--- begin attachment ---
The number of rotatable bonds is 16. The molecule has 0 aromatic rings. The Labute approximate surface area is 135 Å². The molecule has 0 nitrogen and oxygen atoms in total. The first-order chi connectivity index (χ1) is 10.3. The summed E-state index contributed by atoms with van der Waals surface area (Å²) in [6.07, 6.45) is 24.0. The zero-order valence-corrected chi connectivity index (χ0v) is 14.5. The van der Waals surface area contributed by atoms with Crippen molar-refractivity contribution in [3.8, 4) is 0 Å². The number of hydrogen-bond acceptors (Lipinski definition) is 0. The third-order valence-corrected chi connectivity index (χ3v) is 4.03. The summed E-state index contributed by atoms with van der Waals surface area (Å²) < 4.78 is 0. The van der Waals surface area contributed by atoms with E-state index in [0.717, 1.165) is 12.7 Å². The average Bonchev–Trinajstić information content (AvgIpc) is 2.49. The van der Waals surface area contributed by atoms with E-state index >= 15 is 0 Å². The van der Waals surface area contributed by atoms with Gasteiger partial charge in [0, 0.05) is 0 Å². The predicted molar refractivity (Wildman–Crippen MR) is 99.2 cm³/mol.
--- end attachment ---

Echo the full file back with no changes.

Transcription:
The number of rotatable bonds is 16. The molecule has 0 aromatic rings. The Labute approximate surface area is 135 Å². The molecule has 0 nitrogen and oxygen atoms in total. The first-order chi connectivity index (χ1) is 10.3. The summed E-state index contributed by atoms with van der Waals surface area (Å²) in [6.07, 6.45) is 24.0. The zero-order valence-corrected chi connectivity index (χ0v) is 14.5. The van der Waals surface area contributed by atoms with Crippen molar-refractivity contribution in [3.8, 4) is 0 Å². The number of hydrogen-bond acceptors (Lipinski definition) is 0. The third-order valence-corrected chi connectivity index (χ3v) is 4.03. The summed E-state index contributed by atoms with van der Waals surface area (Å²) < 4.78 is 0. The van der Waals surface area contributed by atoms with E-state index in [0.717, 1.165) is 12.7 Å². The average Bonchev–Trinajstić information content (AvgIpc) is 2.49. The van der Waals surface area contributed by atoms with E-state index >= 15 is 0 Å². The van der Waals surface area contributed by atoms with Gasteiger partial charge in [0, 0.05) is 0 Å². The predicted molar refractivity (Wildman–Crippen MR) is 99.2 cm³/mol.